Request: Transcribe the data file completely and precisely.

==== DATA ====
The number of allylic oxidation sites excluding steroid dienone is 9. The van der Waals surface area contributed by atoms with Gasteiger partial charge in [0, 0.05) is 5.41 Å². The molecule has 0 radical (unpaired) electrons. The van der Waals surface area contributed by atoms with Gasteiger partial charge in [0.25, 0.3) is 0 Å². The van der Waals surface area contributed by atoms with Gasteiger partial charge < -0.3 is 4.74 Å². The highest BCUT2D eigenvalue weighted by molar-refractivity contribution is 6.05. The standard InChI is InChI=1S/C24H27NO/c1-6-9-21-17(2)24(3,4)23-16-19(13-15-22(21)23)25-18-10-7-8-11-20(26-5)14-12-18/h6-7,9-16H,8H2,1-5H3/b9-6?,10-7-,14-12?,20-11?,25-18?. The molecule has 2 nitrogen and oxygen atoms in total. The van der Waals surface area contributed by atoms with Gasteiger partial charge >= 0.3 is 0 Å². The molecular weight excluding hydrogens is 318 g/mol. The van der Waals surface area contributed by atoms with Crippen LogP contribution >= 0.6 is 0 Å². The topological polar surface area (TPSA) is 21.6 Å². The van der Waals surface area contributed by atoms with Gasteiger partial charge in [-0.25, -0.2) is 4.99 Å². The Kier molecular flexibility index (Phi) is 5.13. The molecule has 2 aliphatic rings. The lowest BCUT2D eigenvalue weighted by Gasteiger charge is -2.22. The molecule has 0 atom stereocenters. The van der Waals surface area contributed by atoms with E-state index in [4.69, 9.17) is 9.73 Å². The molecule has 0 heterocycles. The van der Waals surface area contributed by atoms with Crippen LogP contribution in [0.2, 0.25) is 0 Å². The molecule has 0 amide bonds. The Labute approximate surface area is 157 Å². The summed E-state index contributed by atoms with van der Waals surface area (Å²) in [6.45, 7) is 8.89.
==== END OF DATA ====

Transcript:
The number of allylic oxidation sites excluding steroid dienone is 9. The van der Waals surface area contributed by atoms with Gasteiger partial charge in [0, 0.05) is 5.41 Å². The molecule has 0 radical (unpaired) electrons. The van der Waals surface area contributed by atoms with Gasteiger partial charge in [0.25, 0.3) is 0 Å². The van der Waals surface area contributed by atoms with Gasteiger partial charge < -0.3 is 4.74 Å². The highest BCUT2D eigenvalue weighted by molar-refractivity contribution is 6.05. The standard InChI is InChI=1S/C24H27NO/c1-6-9-21-17(2)24(3,4)23-16-19(13-15-22(21)23)25-18-10-7-8-11-20(26-5)14-12-18/h6-7,9-16H,8H2,1-5H3/b9-6?,10-7-,14-12?,20-11?,25-18?. The molecule has 2 nitrogen and oxygen atoms in total. The van der Waals surface area contributed by atoms with Gasteiger partial charge >= 0.3 is 0 Å². The molecular weight excluding hydrogens is 318 g/mol. The van der Waals surface area contributed by atoms with Crippen LogP contribution >= 0.6 is 0 Å². The topological polar surface area (TPSA) is 21.6 Å². The van der Waals surface area contributed by atoms with Gasteiger partial charge in [-0.25, -0.2) is 4.99 Å². The Kier molecular flexibility index (Phi) is 5.13. The molecule has 2 aliphatic rings. The lowest BCUT2D eigenvalue weighted by Gasteiger charge is -2.22. The molecule has 0 atom stereocenters. The van der Waals surface area contributed by atoms with E-state index in [4.69, 9.17) is 9.73 Å². The molecule has 0 heterocycles. The van der Waals surface area contributed by atoms with Crippen LogP contribution in [0.2, 0.25) is 0 Å². The molecule has 0 amide bonds. The Labute approximate surface area is 157 Å². The summed E-state index contributed by atoms with van der Waals surface area (Å²) in [6.45, 7) is 8.89.